Note that even when she’s feigning practicality by wearing pants, she makes the somewhat ridiculous choice to wear white ones to go visit a puddle of pig shit. Note also that she doesn’t get so much as one molecule of porcine output on her. Adora’s relentlessly immaculate and performative femininity wins again.
We don’t think the pink floral blouse needs much more discussing. It’s the most well-established costume motif in the story.
Here’s Alan, the perfect husband, doing Adora’s bidding in a pink shirt and white pants to match hers exactly; the emasculated flipside of Richard’s dark and sweaty version of masculinity. Not that you’d ever catch us declaring that there’s anything feminine about a man in a pink shirt. The point here is that pink is a well-established motif about Adora’s suffocating influence and to whom she bestows her love. This is why we keep coming back to the point that Camille doesn’t hate traditionally feminine tropes so much as what they’ve all represented for her. She sees a man who is nothing but a mouthpiece for her mother’s wishes and so she sees a man dressed just like her mother.
Note that Camille, being upbraided by her stepfather as if she were a child, is suddenly sporting one of the persistent motifs of her childhood costumes: stripes. She’ll continue to wear them throughout a rather disturbing bout of regression.
From hanging out by the pool with a bunch of horny teenagers …
To replaying old personal dynamics with her high school mean girl cohorts …
To a night spent partying with Wind Gap’s teen population in a drug-induced haze. In this sense, the colorful costume design motif of her childhood; the one that originally represented her defiance and sense of freedom, turns dark (literally) as Camille fruitlessly (pun intended) tries to relive that part of her life when she was a cherry.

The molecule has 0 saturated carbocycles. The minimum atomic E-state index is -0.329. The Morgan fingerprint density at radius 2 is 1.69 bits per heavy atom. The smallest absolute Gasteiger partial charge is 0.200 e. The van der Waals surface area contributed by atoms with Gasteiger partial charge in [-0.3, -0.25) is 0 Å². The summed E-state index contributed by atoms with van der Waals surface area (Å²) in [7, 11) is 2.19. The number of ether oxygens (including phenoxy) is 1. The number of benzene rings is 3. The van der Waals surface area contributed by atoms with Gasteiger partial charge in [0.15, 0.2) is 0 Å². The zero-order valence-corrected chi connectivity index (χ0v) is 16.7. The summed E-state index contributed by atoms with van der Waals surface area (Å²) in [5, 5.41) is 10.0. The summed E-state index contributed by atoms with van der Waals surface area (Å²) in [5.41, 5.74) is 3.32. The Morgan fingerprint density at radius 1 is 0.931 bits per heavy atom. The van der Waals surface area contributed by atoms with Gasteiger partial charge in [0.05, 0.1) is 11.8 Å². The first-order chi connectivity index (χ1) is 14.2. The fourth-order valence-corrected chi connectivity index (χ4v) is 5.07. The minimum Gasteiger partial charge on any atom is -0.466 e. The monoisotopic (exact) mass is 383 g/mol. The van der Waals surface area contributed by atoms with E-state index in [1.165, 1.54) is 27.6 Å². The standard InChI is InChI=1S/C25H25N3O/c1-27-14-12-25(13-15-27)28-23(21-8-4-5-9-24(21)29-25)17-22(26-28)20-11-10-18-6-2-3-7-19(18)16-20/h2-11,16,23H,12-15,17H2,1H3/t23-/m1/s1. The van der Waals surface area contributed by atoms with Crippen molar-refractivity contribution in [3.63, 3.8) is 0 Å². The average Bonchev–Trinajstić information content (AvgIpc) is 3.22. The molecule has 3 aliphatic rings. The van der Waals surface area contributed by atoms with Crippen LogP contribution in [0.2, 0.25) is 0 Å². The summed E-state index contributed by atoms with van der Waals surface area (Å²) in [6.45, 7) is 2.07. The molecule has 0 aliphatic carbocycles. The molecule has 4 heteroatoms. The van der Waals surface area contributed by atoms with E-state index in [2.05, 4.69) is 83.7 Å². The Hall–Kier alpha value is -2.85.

This regression triggers another, even darker (metaphorically speaking) one in Camille’s life:
Adora, thrilled to have two unwell daughters (in white) under her roof and under her care, switches from pinks to blues, returning to the blue cardigan motif we pointed out last time, when she berated Camille for being a willful and defiant child, and again when she enacted violence on herself as a way of shutting Camille down. Just as we first met an Adora toting a cocktail that matched her nightgown, the truth of Adora’s illness slowly becomes more obvious as she dresses to match the blue glass bottle full of her daughter-sickening concoction. We don’t make this connection lightly.
It will repeat with rigid consistency from here to the bitter end. Not just the motif; the costume itself. Put a pin in that.
A look at Jackie, before everything changes:
It’s not a surprise to us that she’s wearing such a vivid, almost chaotic pink floral while acknowledging the extent of Adora’s crimes. Camille sees her as complicit in her mother’s crimes (whether fair or not) and the persistence of Adora’s signature costume design motif makes perfect sense in this scene.
One final doom-laden bit of costume imagery to chew on:
We noted that her attraction to Richard was partially signaled by the relative similarity of their costumes. Note that John is essentially dressed like a male Camille, taking the similarity much further. They bond over their shared darkness and joke about their dead sisters before crashing into each other in the worst way possible. What we think is kind of darkly notable here is that Camille, about to sleep with a teenager, thereby completing the regression she’s been experiencing these last two episodes, is not sporting the stripes that signaled that regression. The partying and socializing with teenagers was part of her attempt to recapture something, but this thing with John is entirely different; more fatalistic in nature. Like she’s trying to connect with a doomed man because only the doomed can see her for who she is.
Once again, ending on a cheery note and a reminder to come back tomorrow for the final analysis, in which the dial gets turned up to 11 on one of the most persistent costume motifs in the series.
[Photo Credit: HBO – Stills: HBO via Tom and Lorenzo]